What musicians do you look up to as artists?

Anything and everyone. Going back to the whole soul and R&B genre, I like Chaka Khan and Minnie Ripperton. I think a lot of my singing influence is drawn from them.

If you could work with anyone in the music business right now, who would it be?

I've always wanted to do a rock record. I would love to work with Jack White. I'd also love to work with Kanye West.

What inspires you to write music?

You know, this interaction we're having--life really--and lots of times things that happen to friends of mine or things that happen to me. Just anything. I had a teacher once tell me, when you write, you write with your heart first and then you edit later.

What song off your new album is closest to your heart?

There's a song called "Feels Right" that talks about me growing into myself--not only as an artist, but as a woman and a wife, and now as a mother.

What other local artists do you like?

There's so many. Goapele, and a lot of hip-hop groups like Crown City Rockers. The bass player for Crown City Rockers, Headnodic, produced one of the songs on the album called "Certain Special Way."

What has been your favorite collaboration so far in your career?

Actually, it's on the album. It's one of the few songs I co-produced, called "On and On," and it's the very last track. I worked with Nelson Braxton. He and his brother are actually pretty famous jazz musicians. Being able to work with him was more of a departure for me. I was able to focus on the jazz and singer-songwriting aspect of the record. It was great.

What have you learned about yourself through making this album?

That I want to work faster. You know how the saying goes, it takes a lifetime to write your first record and then a year to write the second. I definitely feel that was the case with this. It was years and years of amassing things, ideas and concepts. And touring with groups like Lyrics Born and others delayed the recording process, so by next record I want to be able to crank stuff out faster.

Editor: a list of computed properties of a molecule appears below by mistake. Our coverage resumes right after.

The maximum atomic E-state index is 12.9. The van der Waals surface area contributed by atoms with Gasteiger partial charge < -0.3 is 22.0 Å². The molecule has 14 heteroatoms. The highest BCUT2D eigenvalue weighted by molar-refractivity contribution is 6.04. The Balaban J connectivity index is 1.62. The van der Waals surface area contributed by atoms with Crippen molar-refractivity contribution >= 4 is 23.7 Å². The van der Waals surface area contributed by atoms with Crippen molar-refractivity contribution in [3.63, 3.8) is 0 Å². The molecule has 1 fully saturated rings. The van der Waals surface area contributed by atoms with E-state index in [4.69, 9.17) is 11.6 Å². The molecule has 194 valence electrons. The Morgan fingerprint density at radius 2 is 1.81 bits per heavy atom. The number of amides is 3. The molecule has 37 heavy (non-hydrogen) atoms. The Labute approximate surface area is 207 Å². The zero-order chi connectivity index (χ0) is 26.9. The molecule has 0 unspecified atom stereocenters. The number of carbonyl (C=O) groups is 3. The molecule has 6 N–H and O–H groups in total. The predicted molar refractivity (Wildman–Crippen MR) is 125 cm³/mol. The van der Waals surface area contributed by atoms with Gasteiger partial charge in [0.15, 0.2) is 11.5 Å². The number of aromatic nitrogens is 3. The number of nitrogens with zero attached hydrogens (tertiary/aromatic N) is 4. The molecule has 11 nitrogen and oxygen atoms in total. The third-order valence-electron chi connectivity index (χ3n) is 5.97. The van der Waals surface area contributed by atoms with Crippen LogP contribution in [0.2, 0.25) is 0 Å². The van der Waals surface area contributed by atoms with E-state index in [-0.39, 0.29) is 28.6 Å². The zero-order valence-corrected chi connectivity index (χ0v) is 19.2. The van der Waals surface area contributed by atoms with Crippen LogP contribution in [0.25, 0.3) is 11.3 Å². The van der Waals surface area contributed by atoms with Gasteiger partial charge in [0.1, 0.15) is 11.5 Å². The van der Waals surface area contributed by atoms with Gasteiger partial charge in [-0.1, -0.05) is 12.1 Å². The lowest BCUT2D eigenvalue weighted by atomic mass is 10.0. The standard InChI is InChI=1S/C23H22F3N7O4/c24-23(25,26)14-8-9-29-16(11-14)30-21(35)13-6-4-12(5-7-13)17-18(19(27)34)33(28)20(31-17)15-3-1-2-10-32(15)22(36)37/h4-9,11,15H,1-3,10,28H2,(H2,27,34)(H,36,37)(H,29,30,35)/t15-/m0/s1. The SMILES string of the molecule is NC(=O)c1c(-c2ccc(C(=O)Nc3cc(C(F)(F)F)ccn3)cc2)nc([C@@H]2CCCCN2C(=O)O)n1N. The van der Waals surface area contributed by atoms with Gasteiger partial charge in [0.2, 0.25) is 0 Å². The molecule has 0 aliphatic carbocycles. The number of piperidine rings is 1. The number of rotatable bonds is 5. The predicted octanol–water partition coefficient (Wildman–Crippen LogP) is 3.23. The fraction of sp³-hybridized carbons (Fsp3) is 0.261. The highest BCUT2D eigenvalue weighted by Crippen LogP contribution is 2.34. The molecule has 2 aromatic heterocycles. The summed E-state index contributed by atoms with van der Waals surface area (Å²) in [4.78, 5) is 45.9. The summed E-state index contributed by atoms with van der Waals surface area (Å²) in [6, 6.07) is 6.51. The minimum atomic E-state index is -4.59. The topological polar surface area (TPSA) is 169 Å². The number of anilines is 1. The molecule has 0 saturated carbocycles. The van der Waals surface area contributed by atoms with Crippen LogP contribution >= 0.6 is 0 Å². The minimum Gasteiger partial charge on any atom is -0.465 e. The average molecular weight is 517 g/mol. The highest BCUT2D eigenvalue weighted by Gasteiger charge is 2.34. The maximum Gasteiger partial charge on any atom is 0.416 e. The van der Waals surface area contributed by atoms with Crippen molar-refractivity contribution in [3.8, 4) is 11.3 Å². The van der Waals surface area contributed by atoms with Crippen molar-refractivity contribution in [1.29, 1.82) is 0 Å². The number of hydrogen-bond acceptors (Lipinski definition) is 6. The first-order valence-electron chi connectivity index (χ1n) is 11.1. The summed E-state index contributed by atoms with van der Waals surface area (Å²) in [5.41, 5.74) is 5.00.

What were the two studios you recorded Love and Understanding at, and what was it like recording at each?

One was our own home studio and the other one is a studio in Oakland. The nice thing about working at home is the commute is amazing. And the nice thing about working in a dedicated studio space is that [it feels like] "Ok, this is work" and you have to set up time and you're on the clock. Both have their positives.

When's the next record coming out?

I'm just working on new material. You know, trying to figure out the direction. I want it to be a definite progression. I don't want to do the same thing.  I think I want the next record to be more dance-y.

What are you looking forward to this year?

Really crafting my live show. I don't know if you've ever seen a Lyrics Born show, but he's got one of the most amazing live shows around, and I really want mine to be of that caliber.

What's so good about it?

I think it's just from years and years of honing and working out transitions. It's just got an amazing range. You can put us in front of any audience and by halfway through the set, we've won them over. I want to be able to create that kind of a set too.

You exude so much confidence in your music, how have you gotten to be that way?

Just practice. I mean I think I'm still finding myself as the lead vocalist. I'm still finding where I feel comfortable in my body on stage. After doing background vocals for years, it's exciting and scary to be up front. Every time I do a show I'm more like, "Oh, now I can see what I need to work on, and now I can't wait to do the next one!"